Weight and shape concerns are culturally mediated phenomenon and are not necessarily part of the symptom picture for all anorexics. In medieval times, fasting for religious purposes triggered what we now call anorexia nervosa. AN is seen in cultures as diverse as China, where sufferers report loss of appetite or physical complaints, and Ghana, where sufferers view their self-starvation in terms of religion and self-control.
Puberty, which involves dramatic hormonal, neurological, and physical changes coupled with new social and academic demands, is often a precipitating factor for AN. Neurobiological researchers have hypothesized that puberty-related hormonal changes may exacerbate serotonin dysregulation, explaining why AN usually begins in adolescence.
Continued malnutrition is largely responsible for the self-perpetuating cycle of eating disorder symptoms. A starved brain is a sick brain, and people who are undernourished for any reason display many of the symptoms commonly associated with AN: preoccupation with food, unusual food rituals, social withdrawal, irritability, and depression.
In addition to these symptoms of starvation, body dysmorphia, drive for thinness, and fear of weight gain serve as perpetuating factors. Individuals with AN are unable to recognize how thin they are and may perceive themselves as normal or fat, despite emaciation. They are terrified of eating and morbidly afraid of gaining weight. They cope with these fears by continuing to restrict their diet and remaining underweight, which of course perpetuates the symptoms of starvation. It is a vicious cycle.
Psychological problems such as depression, anxiety, post-traumatic stress, ADHD, and bipolar disorder may also serve as perpetuating factors. Food restriction and compulsive exercise act as a “drug” for certain individuals, providing them with temporary relief from anxiety and negative moods. An anorexic who is suffering from other psychological problems may use her eating disorder symptoms in attempt to alleviate her intolerable emotions. This makes re-feeding and recovery excruciatingly difficult, as the anorexic is required to face extremely painful thoughts and feelings as she endures the two things she fears most: eating more and gaining weight.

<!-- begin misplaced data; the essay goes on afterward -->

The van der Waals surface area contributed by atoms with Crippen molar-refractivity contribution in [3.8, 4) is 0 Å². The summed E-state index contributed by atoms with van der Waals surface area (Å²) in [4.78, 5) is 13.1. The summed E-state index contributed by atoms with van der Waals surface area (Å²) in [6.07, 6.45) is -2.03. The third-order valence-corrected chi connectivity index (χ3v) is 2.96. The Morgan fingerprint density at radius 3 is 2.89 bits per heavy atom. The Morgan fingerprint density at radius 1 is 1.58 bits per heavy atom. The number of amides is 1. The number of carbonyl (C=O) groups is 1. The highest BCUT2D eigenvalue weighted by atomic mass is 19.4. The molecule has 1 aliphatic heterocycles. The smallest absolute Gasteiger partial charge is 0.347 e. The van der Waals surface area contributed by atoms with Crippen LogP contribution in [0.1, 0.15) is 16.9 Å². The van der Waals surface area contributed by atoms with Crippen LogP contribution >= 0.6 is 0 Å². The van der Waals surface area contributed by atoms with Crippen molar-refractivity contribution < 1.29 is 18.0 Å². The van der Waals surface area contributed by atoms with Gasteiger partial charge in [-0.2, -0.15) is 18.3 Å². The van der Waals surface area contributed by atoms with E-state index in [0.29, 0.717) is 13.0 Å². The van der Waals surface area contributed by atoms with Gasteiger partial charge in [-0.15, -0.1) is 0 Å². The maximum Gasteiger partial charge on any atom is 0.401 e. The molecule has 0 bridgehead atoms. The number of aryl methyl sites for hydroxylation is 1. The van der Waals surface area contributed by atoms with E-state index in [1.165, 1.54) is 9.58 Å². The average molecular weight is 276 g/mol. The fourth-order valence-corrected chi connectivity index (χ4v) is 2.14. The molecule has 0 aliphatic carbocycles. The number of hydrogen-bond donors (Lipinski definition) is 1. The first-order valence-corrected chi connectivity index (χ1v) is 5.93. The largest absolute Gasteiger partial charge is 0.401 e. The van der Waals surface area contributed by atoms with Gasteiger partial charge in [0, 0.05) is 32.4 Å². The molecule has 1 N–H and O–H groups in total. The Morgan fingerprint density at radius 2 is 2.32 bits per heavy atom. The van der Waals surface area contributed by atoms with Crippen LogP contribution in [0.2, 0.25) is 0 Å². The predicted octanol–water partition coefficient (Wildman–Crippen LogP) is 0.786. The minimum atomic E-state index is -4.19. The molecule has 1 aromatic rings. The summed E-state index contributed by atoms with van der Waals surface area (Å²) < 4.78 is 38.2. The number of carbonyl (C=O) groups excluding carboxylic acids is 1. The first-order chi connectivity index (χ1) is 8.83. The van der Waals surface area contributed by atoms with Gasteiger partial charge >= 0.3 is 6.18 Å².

Research indicates that full nutrition and prompt weight restoration as soon as possible after AN diagnosis is a predictor of good outcome. Likewise, prolonged periods of time spent at a sub-optimal weight are associated with a protracted course of illness and increased risk of irreparable damage such as infertility, osteoporosis, and suicide.
A recent study of inpatients with AN found that the best predictors of weight maintenance during the first year post-discharge were the level of weight restoration at the conclusion of acute treatment and the avoidance of weight loss immediately following intensive treatment. Another study found that nutrient density and variety (eating a wide range of foods, including those that are high-calorie and high-fat) were significant predictors of positive long-term outcome in weight-restored anorexics.
All of the available data suggest that eating a complete, well-balanced diet and maintaining ideal body weight are of utmost importance in recovery from AN and in preventing relapse. Full nutrition and weight restoration alone will not cure AN, but full recovery cannot occur without these essential components.
In sum, nutrition plays a functional role in all stages of AN, from the initial onset and maintenance of symptoms to physical and mental recovery to relapse prevention.
Maybe it is about the food after all.